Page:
Travis Olander 06.28.23
A core component of any EDC kit is a solid pocket knife. But, like anything else that’s even vaguely related to tactical kit or gear, the cost of good EDC knives can quickly get out of hand. We’re talking about the Chris Reeves, Sebenzas, and high-end Benchmades and Spydercos of the knife world. While any of those makers’ knives can turn heads and garner respect, they’re more often suited for the collector – you probably aren’t going to daily-carry a $600 bladed work of art. Here’s why you should buy a “cheap” (< $100) EDC knife, and why you might be surprised how easy it is to find a high-quality blade every bit as capable as an expensive handcraft.
1. Good, “Cheap” EDC Knives – Quality Blade Steels Are Cheap, Now
As the idea of carrying EDC “stuff” graduated from cringey-mall-ninja to normalcy, so too did the idea of owning a quality pocket knife. Knife makers have gotten incredibly competitive over the past two decades, and that’s a good thing for you: Quality blade steels, like powdered metallurgy alloys, high-carbon/-carbide stainless and tool steels, and even “supersteels” like Elmax have all plummeted in price.
(Good EDC Knife Steels to Buy)
Where a knife made from CPM-S35VN once costed $300 or more, you can find plenty for well under $100. Even mid-grade and budget alloys have been improved. Stainless steels like 154CM, 8CR14MOV, and 12C27 can afford high cutting power and excellent edge retention without sacrificing blade resiliency and ease of sharpening.
Blade makers proud of their one-off creations once had to charge high prices merely because of these no-longer-expensive alloys. But advancements in metallurgy have rendered that moot. Basically, spending $400 on a Sebenza no longer means you’re getting $400 worth of premium cutting steel, especially compared to some off-the-shelf CRKT that only costs $50.
2. Good, “Cheap” EDC Knives – Made to Be Abused
You’re going to feel pretty bad about chipping the high-carbon blade on a $300 flipper dutifully crafted by the likes of Joseph Vero. And often, these boutique knife beauties are not made from alloys that are designed for daily driving. Knife makers crafting collector pieces are typically working with expensive steels like Bohler M390, Maxamet, ZDP 189, or S90V.
These are the fabled “supersteels” that contain incredibly high concentrations of carbon and carbides. They’re difficult to forge and machine and, for the EDC knife user, they’re incredibly hard. That also means steels like these are brittle, very difficult to sharpen, and prone to chipping and cracking. A good EDC knife blade should suffer none of these foibles. That’s not to mention any of the exotic scales, handle materials, gem stuffed fasteners, and expensive accoutrements a niche knife maker employs. Fossilized bone, anodized titanium, and exotic hardwoods might look beautiful, but they simply aren’t designed for daily carry around the warehouse or working yard.
(Stick with Mid-Grade Materials)
You can’t go wrong with a Micarta or G10 handle. Brass and carbon fiber look great and perform even better. Investing in a conventional steel frame and regular ole’ countersunk Torx head fittings makes sense when it comes to a decent EDC knife.
EDC Knives: Our Top Picks
So, what are some great EDC knives to consider? Sticking with our budget of $100 or less, these are some proven blades that can cut on the daily but won’t break the bank.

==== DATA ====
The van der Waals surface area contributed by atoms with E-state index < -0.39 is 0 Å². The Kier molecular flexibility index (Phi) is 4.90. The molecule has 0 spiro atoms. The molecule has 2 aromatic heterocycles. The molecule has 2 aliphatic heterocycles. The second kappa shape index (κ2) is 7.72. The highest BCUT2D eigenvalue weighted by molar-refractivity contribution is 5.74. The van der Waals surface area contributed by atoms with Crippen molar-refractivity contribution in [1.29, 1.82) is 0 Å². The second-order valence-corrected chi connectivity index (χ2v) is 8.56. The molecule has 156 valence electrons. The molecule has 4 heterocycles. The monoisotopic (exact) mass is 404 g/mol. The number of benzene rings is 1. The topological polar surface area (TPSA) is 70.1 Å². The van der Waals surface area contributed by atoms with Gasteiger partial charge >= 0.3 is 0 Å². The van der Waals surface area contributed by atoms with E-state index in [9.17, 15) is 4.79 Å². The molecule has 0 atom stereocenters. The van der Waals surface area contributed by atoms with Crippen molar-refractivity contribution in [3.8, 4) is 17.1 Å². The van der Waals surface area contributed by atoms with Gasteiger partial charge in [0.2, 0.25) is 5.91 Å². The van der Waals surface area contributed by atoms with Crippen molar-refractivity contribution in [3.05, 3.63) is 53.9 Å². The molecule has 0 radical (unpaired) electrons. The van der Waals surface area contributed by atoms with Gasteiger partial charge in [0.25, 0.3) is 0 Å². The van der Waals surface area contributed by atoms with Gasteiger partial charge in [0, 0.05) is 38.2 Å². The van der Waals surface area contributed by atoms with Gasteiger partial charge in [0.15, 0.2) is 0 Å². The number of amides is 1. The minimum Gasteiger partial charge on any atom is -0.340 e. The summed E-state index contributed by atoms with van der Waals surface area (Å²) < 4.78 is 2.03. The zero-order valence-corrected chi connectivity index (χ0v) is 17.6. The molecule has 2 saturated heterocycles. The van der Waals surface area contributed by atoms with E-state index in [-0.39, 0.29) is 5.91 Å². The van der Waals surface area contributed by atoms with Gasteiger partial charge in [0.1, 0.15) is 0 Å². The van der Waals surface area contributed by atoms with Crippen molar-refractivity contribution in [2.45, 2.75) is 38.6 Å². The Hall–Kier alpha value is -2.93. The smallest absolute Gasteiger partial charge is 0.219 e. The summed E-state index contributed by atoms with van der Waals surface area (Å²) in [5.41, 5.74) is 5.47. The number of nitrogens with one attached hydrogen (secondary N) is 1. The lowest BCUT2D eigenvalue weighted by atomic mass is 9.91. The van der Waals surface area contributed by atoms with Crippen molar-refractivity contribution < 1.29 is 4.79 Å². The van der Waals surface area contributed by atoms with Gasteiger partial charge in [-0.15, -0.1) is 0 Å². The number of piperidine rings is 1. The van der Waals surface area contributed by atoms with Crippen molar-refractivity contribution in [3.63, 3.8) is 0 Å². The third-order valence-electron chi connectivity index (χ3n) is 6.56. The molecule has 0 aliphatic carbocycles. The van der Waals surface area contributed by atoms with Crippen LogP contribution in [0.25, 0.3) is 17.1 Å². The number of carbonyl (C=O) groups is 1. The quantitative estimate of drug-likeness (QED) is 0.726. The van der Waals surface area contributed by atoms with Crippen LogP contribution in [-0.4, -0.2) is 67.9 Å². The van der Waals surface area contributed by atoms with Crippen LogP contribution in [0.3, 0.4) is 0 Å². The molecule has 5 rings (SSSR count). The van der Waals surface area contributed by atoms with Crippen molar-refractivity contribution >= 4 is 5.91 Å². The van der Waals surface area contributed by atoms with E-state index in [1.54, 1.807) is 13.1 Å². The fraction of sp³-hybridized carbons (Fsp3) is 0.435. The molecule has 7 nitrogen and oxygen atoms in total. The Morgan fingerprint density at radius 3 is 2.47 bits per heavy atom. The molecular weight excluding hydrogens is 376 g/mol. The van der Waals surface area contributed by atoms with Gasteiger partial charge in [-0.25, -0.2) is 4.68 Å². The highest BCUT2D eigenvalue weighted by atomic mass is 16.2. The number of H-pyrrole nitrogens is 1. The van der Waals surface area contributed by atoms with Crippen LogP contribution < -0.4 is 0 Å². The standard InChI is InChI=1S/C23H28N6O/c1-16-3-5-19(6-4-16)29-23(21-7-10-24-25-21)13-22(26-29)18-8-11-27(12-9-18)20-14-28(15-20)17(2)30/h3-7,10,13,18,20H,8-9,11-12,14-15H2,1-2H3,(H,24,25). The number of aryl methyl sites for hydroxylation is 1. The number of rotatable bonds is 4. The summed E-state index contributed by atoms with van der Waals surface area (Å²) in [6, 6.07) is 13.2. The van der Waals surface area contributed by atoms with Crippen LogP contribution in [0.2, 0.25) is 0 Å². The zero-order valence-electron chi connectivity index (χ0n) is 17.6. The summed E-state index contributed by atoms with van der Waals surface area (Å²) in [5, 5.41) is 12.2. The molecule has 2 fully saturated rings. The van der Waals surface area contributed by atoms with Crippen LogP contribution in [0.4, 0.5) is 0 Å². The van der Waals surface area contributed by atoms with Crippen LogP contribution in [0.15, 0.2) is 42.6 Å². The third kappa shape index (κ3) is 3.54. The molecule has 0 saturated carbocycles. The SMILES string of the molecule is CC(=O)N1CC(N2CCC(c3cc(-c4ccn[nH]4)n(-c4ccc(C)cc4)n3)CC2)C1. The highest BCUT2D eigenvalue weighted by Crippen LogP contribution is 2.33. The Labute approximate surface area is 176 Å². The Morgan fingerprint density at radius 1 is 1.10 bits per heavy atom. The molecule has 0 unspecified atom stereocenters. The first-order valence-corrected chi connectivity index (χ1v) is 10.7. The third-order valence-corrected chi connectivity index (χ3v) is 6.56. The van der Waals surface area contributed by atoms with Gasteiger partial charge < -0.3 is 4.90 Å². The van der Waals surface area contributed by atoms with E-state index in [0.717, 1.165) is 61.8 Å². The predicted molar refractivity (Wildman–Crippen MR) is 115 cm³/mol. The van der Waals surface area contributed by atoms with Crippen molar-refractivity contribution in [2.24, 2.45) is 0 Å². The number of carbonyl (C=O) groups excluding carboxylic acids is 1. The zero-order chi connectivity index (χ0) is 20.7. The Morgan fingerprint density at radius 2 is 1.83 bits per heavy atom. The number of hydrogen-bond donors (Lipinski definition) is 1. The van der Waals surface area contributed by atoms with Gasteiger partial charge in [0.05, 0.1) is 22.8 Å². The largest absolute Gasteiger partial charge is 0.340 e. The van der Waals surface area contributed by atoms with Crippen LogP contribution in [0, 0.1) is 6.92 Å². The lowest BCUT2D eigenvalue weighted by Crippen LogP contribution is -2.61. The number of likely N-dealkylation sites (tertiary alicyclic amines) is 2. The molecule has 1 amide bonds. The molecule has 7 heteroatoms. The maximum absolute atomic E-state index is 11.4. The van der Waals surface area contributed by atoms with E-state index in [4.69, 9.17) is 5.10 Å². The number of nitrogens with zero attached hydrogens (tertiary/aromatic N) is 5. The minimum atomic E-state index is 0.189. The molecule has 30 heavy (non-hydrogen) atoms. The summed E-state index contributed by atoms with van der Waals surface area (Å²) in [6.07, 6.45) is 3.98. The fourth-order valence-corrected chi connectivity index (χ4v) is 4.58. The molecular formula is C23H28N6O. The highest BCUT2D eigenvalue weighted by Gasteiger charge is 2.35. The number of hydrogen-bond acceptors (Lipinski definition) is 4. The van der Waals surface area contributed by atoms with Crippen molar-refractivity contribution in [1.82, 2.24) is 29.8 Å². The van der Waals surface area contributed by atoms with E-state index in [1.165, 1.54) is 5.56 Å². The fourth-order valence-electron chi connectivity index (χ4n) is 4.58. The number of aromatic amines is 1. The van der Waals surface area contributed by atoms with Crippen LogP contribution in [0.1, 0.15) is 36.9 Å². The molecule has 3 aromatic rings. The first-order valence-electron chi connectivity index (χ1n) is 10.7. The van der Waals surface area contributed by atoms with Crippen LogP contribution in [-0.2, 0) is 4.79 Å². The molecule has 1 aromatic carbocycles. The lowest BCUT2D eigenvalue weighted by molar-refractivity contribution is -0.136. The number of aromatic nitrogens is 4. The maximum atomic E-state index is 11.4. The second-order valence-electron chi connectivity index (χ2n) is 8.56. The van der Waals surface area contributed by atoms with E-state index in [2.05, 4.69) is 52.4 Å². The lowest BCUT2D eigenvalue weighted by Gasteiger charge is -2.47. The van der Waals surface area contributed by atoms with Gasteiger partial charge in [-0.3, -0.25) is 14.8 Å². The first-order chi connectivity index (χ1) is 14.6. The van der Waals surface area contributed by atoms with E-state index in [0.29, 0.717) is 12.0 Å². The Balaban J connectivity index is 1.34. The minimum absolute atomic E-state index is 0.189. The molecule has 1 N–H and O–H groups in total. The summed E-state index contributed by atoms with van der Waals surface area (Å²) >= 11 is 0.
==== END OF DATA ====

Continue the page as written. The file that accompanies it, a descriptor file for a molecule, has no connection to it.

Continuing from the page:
1. CRKT M21-02G
We reviewed CRKT’s M21 a few years ago, and it continues to hold up as a solid, affordable EDC today. The 02G variant of the M21 series is the perfect side for daily carry. It sports a solid 4116 stainless blade with high Chromium content and a balanced carbon content. Together, these carbides provide high rust resistance and good edge retention while balancing blade toughness and resiliency.
The simple drop point blade and thick spine provide plenty of chopping and slicing power, while the thumb stuff and flipper action make the M21 a great fidget toy. Subdued, skeletonized G10 scales provide plenty of grip and the knurled liner lock is easy to engage when wet or cold. The M21’s pretty sharp out of the box, thanks to a high hollow grind that’s relatively easy to maintain with a whetstone. In 2023, the M21-02G can be found for as low as $52 before tax and shipping.
2. CRKT Batum
The CRKT Batum is another top, affordable EDC contender we reviewed favorably. This stubby little folder comes equipped with an 8CR13MOV blade. This is a mid-grade stainless alloy that provides surprisingly high edge retention and sharpness, while affording one of the cheapest grinds available in any pocket knife.
The Batum has a wonderfully compact profile that makes it great for pocket carry. Its short, wide drop point blade is perfect for slicing and dicing, and its frame lock provides awesome lock-up. The all-stainless finish looks great and performs even better in wet, humid, and saltwater environments, while the reversible belt clip allows you to carry tip-up or -down to your liking. The Batum is available with G-10 scales for those who prefer a little less flash and perhaps some extra wet grip, all for around $30 to $40.
3. Kershaw Emerson CQC-10K
With blades available in hard-wearing 154CM and 8CR14MOV, the Emerson CQC-10K is an affordable tactical folder with a comfortable handle, solid frame lock, and wicked sharp drop point or clip point “Bowie” blade.
The handle on the Emerson provides loads of comfort and grip (available in stainless or G-10), and the high flat or hollow grind both afford plenty of cutting potential and easy sharpening. Both 154CM and 8CR14MOV contain 14% Chromium for high rust resistance; the former is a bit harder with 1.05% carbon compared to the latter’s 0.75%. At the time of publication, the Emerson can be found for about $45 to $60.